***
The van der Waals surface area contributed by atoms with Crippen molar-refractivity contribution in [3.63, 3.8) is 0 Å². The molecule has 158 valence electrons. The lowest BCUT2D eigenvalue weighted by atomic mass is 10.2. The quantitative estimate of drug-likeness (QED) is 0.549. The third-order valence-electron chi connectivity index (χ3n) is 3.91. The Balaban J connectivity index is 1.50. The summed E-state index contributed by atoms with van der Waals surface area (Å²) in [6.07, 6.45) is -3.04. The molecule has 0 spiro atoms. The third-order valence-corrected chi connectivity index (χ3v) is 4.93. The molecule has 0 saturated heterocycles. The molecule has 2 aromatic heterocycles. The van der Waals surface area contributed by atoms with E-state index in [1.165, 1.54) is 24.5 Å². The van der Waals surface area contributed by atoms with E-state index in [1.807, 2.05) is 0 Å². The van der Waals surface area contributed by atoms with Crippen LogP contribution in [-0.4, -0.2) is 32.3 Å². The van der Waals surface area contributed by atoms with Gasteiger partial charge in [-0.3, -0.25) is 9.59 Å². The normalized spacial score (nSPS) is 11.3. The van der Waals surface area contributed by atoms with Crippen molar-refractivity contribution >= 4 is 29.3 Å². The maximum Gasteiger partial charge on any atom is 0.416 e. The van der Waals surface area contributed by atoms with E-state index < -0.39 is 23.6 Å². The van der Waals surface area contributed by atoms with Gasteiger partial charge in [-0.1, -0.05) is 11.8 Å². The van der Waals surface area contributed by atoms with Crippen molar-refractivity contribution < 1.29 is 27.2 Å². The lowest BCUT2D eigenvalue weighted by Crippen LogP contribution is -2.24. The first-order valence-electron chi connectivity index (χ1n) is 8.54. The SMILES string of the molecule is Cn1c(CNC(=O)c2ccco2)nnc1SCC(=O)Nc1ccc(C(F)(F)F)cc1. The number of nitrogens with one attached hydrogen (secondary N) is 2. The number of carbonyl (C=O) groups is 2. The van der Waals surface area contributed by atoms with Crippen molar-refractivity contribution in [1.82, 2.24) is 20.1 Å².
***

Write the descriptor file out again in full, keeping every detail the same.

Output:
The van der Waals surface area contributed by atoms with Crippen molar-refractivity contribution in [3.63, 3.8) is 0 Å². The molecule has 158 valence electrons. The lowest BCUT2D eigenvalue weighted by atomic mass is 10.2. The quantitative estimate of drug-likeness (QED) is 0.549. The third-order valence-electron chi connectivity index (χ3n) is 3.91. The Balaban J connectivity index is 1.50. The summed E-state index contributed by atoms with van der Waals surface area (Å²) in [6.07, 6.45) is -3.04. The molecule has 0 spiro atoms. The third-order valence-corrected chi connectivity index (χ3v) is 4.93. The molecule has 0 saturated heterocycles. The molecule has 2 aromatic heterocycles. The van der Waals surface area contributed by atoms with E-state index in [1.165, 1.54) is 24.5 Å². The van der Waals surface area contributed by atoms with E-state index in [1.807, 2.05) is 0 Å². The van der Waals surface area contributed by atoms with Crippen LogP contribution in [-0.4, -0.2) is 32.3 Å². The van der Waals surface area contributed by atoms with Gasteiger partial charge in [-0.3, -0.25) is 9.59 Å². The normalized spacial score (nSPS) is 11.3. The van der Waals surface area contributed by atoms with Crippen molar-refractivity contribution >= 4 is 29.3 Å². The maximum Gasteiger partial charge on any atom is 0.416 e. The van der Waals surface area contributed by atoms with E-state index < -0.39 is 23.6 Å². The van der Waals surface area contributed by atoms with Gasteiger partial charge in [-0.1, -0.05) is 11.8 Å². The van der Waals surface area contributed by atoms with Crippen molar-refractivity contribution < 1.29 is 27.2 Å². The lowest BCUT2D eigenvalue weighted by Crippen LogP contribution is -2.24. The first-order valence-electron chi connectivity index (χ1n) is 8.54. The SMILES string of the molecule is Cn1c(CNC(=O)c2ccco2)nnc1SCC(=O)Nc1ccc(C(F)(F)F)cc1. The number of nitrogens with one attached hydrogen (secondary N) is 2. The number of carbonyl (C=O) groups is 2. The van der Waals surface area contributed by atoms with Crippen molar-refractivity contribution in [1.82, 2.24) is 20.1 Å².